Discuss and debate the issues that mean the most to you.
I’ve always been a fashion-conscious person, not that you could always tell by looking. I grew up in suburban Iowa (although, can it be a suburb if there is no urb?), and Seventeen Magazine didn’t push me far enough, so I turned to the hard stuff. I devoured every issue of Vogue starting at age 12.
Not having access to the things I saw, both because of where I lived and because I was poor, I tried to recreate the $1,000 outfits with $2 thrift store dresses, Army Navy surplus sweaters, and homemade stuff. By the time I moved to New York to work in the fanciest salon with the most fashionable people (and most of the fashion industry), I knew my Dior from Donna Karan at first glance.
But that knowledge was worth almost as much as the tips I got for washing hair. My interest in fashion was still more or less theoretical. For the people I met in the salon, it was a definite way of life. I made a lot of rookie mistakes, but I learned to mitigate them by a combination of self-imposed and salon-enforced uniform.
After a couple of months working as an assistant, I had narrowed down my wardrobe to my most practical, least risky pieces. But I still had to be thrifty. I thought the details could be compromised, but it turns out that everyone can tell a knockoff shoe from the real thing. Synthetic fibers actually offended the upper crust.
I’d also figured a few things out about what worked, practically speaking, in the salon. We were allowed to wear a virtual rainbow of black, white, and beige, but I opted for all black, since white always got ruined by hair color (or soup). At least bleach-marked black could be colored in with a Sharpie -- there were stashes of markers all over the salon. Between bending over, washing hair, stashing clips, and standing all day, my style choices were limited to short sleeves and high necks, knee-length skirts or pants, and no accessories. All black, of course. Thank goodness it was the ‘90s and minimalism was de rigueur.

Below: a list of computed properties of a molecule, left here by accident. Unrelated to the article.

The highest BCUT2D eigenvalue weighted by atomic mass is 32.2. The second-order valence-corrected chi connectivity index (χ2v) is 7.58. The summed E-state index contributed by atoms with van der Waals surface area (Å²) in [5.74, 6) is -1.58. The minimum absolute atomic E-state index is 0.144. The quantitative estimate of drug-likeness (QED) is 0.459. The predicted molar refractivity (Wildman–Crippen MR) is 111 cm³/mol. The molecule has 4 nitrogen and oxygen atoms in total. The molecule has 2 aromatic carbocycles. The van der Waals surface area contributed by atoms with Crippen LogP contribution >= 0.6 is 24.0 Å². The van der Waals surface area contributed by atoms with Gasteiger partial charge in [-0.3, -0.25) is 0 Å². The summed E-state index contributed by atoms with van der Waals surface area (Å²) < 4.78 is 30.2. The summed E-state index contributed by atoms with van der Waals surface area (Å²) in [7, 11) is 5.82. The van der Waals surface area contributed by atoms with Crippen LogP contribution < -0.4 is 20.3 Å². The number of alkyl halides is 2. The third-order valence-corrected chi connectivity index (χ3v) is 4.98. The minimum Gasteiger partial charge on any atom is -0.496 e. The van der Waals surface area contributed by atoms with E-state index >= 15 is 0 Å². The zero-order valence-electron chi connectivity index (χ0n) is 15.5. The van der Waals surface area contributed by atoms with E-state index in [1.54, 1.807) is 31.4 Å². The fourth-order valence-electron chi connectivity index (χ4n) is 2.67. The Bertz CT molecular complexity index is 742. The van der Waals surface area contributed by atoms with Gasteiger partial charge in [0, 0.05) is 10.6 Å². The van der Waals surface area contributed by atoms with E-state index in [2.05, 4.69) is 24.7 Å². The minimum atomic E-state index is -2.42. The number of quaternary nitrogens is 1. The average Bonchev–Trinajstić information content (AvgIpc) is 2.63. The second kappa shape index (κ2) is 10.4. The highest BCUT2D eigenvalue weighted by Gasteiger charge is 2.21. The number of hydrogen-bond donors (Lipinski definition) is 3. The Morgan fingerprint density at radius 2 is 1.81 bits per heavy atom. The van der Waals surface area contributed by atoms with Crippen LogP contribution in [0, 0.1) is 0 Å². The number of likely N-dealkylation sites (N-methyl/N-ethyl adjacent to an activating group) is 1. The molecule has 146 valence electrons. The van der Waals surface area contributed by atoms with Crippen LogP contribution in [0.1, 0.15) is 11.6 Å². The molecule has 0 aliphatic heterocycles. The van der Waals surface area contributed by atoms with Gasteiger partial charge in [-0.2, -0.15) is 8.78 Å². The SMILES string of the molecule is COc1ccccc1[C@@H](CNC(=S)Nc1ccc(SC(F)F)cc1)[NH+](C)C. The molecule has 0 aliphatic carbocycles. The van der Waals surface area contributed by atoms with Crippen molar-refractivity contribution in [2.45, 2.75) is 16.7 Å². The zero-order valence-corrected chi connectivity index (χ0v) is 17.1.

My favorite pair of pants was unlined polyester that I thought looked pretty riche. They fit well, draped well, didn’t wrinkle, and stayed clean looking. They were my go-to choice and I wore them at least a couple of days a week.
I’d been working really hard to be the best assistant in the salon. I was always on time in the mornings and I stayed late to close up. I was cheerful (without crossing the line into chipper or perky), did everything before I was asked, and tried to anticipate every stylist’s needs before they even knew what they needed.
I gave killer shampoos, massaging each head as though a genie might come out, and the clients really seemed to like me. I mostly got along with all the stylists and colorists, and some of the receptionists. Alicia, the salon manager, loved me (which was a little problematic since everyone hated her), and her tight-ship style suited my anal tendencies.
One day, when I was bustling around the salon feeling pretty darn good in my best pants, Alicia approached and said “Heather, I need to speak with you when you have a moment.”
My mind went into overdrive. I went through every single client for the last week, wondering where I’d screwed up. Could I have mixed a color rinse wrong? Did I spill coffee on anyone? Did I give the wrong coat out? Was I too chatty?
I couldn’t think of a single incident that was “need to talk” worthy, so my mind swung the opposite direction. Was I being promoted already? Had I been such an asset to everyone that they wanted to see what else I could do? I would be the youngest -- and first female -- stylist that salon had ever had!